Of course, the other reason to wait was to see the Palm Pre in person, to ponder it’s pocketable perfection (I’m a sucker for alliteration, sue me). But the more I learn about the Pre, especially in relation to what I’m learning about the iPhone, the less interested I become. For one thing, I have come to loathe and despise sliders. The Pre is a vertical slider, so it’s slightly less onerous than my Touch Pro in that you don’t have to wait for the screen to rotate, but lacking an on-screen keyboard you still have to pop it open even for trivial text entry, like passwords. Ask any G1 owner how long that takes to get old.
The uncertainty about application availability is another sticking point for me. I know what’s available for the iPhone, and have made lots of purchases from the iPhone App Store already (including spending at least $50 already in software I’ve since replaced with alternatives, but that’s all part of exploring a new platform). The webOS App Catalog, however, is still a mystery. We know some of the players that will have apps ready for launch, but a lot of the really important ones for me are still question marks. Will eReader have their reader app ready for launch? How about Evernote? We don’t know.
So between discomfort with the hardware and uncertainty with the software, I’m more and more inclined to give the Pre a pass. And I’m definitely ready to leave Sprint, so that’s another point in the “no Pre for me” column. Which brings me back to getting an iPhone 3G, and the sooner the better.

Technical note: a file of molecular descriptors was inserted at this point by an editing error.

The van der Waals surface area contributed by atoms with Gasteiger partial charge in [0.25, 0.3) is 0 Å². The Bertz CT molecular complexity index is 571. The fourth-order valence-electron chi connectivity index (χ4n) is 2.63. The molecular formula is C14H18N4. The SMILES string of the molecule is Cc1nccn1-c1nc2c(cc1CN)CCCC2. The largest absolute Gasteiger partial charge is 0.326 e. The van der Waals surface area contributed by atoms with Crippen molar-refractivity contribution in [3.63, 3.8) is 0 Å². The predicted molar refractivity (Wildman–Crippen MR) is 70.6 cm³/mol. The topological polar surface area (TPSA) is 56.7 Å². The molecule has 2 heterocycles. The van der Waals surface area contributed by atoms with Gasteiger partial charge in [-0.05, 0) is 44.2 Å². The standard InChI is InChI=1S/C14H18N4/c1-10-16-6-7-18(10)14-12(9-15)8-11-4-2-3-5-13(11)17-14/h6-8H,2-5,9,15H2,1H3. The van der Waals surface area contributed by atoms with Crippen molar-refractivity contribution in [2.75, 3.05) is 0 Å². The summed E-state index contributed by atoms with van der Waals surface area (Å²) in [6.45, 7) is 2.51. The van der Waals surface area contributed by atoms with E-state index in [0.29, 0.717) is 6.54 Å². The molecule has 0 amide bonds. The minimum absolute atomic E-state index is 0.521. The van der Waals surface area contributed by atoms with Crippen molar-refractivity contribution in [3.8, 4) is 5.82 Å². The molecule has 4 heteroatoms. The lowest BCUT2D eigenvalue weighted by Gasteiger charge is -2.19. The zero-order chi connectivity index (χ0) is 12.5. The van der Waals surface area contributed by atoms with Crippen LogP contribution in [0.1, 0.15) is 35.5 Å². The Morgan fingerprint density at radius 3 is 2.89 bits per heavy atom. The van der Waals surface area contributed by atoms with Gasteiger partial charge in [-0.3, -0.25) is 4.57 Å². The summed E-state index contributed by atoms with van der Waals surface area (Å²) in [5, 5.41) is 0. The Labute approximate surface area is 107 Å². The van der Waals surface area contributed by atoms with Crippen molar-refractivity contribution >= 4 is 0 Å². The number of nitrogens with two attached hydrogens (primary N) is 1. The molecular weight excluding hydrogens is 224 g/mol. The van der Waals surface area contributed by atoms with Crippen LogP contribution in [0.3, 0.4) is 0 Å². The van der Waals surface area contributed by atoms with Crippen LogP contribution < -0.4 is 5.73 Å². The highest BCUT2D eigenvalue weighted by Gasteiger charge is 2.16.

The Palm Eos, my other smartphone
Of course, we also got some news this week that allows me to hedge my bets. I’m the kind of guy who ran out of fingers holding “undo” places in Choose Your Own Adventure novels back in the 80s. I like to keep my options open, have an escape hatch. And Palm may provide me just that. We got a leaked render of another webOS device this week, what many are calling the Palm Eos. This front facing QWERTY candybar phone is clearly the replacement for the Centro, and should retail at $350 before carrier discounting, putting it somewhere between $100-200 with contract. It’s taller than the Pre but much thinner, very similar in form factor to the iPhone. It kind of looks like a Treo Pro with longer screen (320×400, shorter than the iPhone or Pre, but longer than the Treo). And it’s a GSM device using the AT&T UMTS bands.
So, in theory, I could buy an iPhone 3G now, upgrade it to the 3.0 firmware in June, and then down the line buy an Eos for $350 off contract. Then I could swap my SIM card (it will be nice to be back on a network that uses them again, CDMA ESN swaps just aren’t the same) back and forth between them depending on whether I want the all touch screen experience of the iPhone or the mix of capacitive touch and always available QWERTY of the Eos. Best of both worlds, and on the same account. Both sync with Google, so my data’s the same either way, especially if I have Evernote on both as well.
And I’ll finally be rid of Windows Mobile and all the annoyances it’s brought me. And that’s a good deal no matter which way you slice it.